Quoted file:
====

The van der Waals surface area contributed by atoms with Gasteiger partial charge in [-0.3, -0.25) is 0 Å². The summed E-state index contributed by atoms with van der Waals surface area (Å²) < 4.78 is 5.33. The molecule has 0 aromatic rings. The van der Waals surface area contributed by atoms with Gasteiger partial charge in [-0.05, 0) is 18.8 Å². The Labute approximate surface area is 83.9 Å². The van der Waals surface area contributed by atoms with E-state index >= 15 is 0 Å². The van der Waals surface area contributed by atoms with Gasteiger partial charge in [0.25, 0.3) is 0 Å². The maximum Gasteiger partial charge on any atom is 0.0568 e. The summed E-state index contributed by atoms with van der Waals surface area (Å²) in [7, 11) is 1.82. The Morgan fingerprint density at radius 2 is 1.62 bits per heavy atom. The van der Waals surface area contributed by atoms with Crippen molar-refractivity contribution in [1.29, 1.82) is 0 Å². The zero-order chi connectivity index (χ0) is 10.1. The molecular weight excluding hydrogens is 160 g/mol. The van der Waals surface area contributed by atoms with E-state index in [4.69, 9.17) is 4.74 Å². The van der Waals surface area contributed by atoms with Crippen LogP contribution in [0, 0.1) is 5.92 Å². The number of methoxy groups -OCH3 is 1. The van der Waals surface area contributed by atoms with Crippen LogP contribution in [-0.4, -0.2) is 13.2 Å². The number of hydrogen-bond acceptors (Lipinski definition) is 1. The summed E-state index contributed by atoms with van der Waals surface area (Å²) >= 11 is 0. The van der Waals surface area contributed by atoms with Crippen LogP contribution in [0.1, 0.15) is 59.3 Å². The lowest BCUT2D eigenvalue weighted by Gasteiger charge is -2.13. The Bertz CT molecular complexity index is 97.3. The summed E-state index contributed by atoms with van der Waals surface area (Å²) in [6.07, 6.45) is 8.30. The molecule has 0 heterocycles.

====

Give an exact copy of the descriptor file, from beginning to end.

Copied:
The van der Waals surface area contributed by atoms with Gasteiger partial charge in [-0.3, -0.25) is 0 Å². The summed E-state index contributed by atoms with van der Waals surface area (Å²) < 4.78 is 5.33. The molecule has 0 aromatic rings. The van der Waals surface area contributed by atoms with Gasteiger partial charge in [-0.05, 0) is 18.8 Å². The Labute approximate surface area is 83.9 Å². The van der Waals surface area contributed by atoms with E-state index >= 15 is 0 Å². The van der Waals surface area contributed by atoms with Gasteiger partial charge in [0.25, 0.3) is 0 Å². The maximum Gasteiger partial charge on any atom is 0.0568 e. The summed E-state index contributed by atoms with van der Waals surface area (Å²) in [7, 11) is 1.82. The Morgan fingerprint density at radius 2 is 1.62 bits per heavy atom. The van der Waals surface area contributed by atoms with Crippen molar-refractivity contribution in [1.29, 1.82) is 0 Å². The zero-order chi connectivity index (χ0) is 10.1. The molecular weight excluding hydrogens is 160 g/mol. The van der Waals surface area contributed by atoms with E-state index in [4.69, 9.17) is 4.74 Å². The van der Waals surface area contributed by atoms with Crippen LogP contribution in [0, 0.1) is 5.92 Å². The number of methoxy groups -OCH3 is 1. The van der Waals surface area contributed by atoms with Crippen LogP contribution in [-0.4, -0.2) is 13.2 Å². The number of hydrogen-bond acceptors (Lipinski definition) is 1. The summed E-state index contributed by atoms with van der Waals surface area (Å²) >= 11 is 0. The van der Waals surface area contributed by atoms with Crippen LogP contribution in [0.1, 0.15) is 59.3 Å². The lowest BCUT2D eigenvalue weighted by Gasteiger charge is -2.13. The Bertz CT molecular complexity index is 97.3. The summed E-state index contributed by atoms with van der Waals surface area (Å²) in [6.07, 6.45) is 8.30. The molecule has 0 heterocycles.